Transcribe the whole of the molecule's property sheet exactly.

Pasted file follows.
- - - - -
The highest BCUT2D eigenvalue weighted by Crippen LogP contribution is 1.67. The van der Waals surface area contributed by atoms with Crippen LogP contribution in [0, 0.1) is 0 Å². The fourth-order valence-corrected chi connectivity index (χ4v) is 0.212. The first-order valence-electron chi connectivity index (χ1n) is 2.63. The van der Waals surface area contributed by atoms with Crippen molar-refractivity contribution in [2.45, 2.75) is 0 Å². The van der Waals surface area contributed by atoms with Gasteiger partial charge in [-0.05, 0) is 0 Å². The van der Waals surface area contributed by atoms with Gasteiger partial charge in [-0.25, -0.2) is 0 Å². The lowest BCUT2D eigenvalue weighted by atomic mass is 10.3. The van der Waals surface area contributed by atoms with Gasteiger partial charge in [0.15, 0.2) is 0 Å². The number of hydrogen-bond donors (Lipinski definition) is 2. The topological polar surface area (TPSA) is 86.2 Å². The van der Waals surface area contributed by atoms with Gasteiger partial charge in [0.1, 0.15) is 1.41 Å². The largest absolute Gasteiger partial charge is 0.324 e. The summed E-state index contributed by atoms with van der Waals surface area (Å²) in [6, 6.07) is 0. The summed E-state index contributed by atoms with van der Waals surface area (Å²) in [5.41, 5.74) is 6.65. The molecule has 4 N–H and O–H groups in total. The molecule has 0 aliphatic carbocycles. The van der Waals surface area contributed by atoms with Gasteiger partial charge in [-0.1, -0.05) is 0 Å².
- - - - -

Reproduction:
The highest BCUT2D eigenvalue weighted by Crippen LogP contribution is 1.67. The van der Waals surface area contributed by atoms with Crippen LogP contribution in [0, 0.1) is 0 Å². The fourth-order valence-corrected chi connectivity index (χ4v) is 0.212. The first-order valence-electron chi connectivity index (χ1n) is 2.63. The van der Waals surface area contributed by atoms with Crippen molar-refractivity contribution in [2.45, 2.75) is 0 Å². The van der Waals surface area contributed by atoms with Gasteiger partial charge in [-0.05, 0) is 0 Å². The van der Waals surface area contributed by atoms with Gasteiger partial charge in [-0.25, -0.2) is 0 Å². The lowest BCUT2D eigenvalue weighted by atomic mass is 10.3. The van der Waals surface area contributed by atoms with Gasteiger partial charge in [0.15, 0.2) is 0 Å². The number of hydrogen-bond donors (Lipinski definition) is 2. The topological polar surface area (TPSA) is 86.2 Å². The van der Waals surface area contributed by atoms with Gasteiger partial charge in [0.1, 0.15) is 1.41 Å². The largest absolute Gasteiger partial charge is 0.324 e. The summed E-state index contributed by atoms with van der Waals surface area (Å²) in [6, 6.07) is 0. The summed E-state index contributed by atoms with van der Waals surface area (Å²) in [5.41, 5.74) is 6.65. The molecule has 4 N–H and O–H groups in total. The molecule has 0 aliphatic carbocycles. The van der Waals surface area contributed by atoms with Gasteiger partial charge in [-0.1, -0.05) is 0 Å².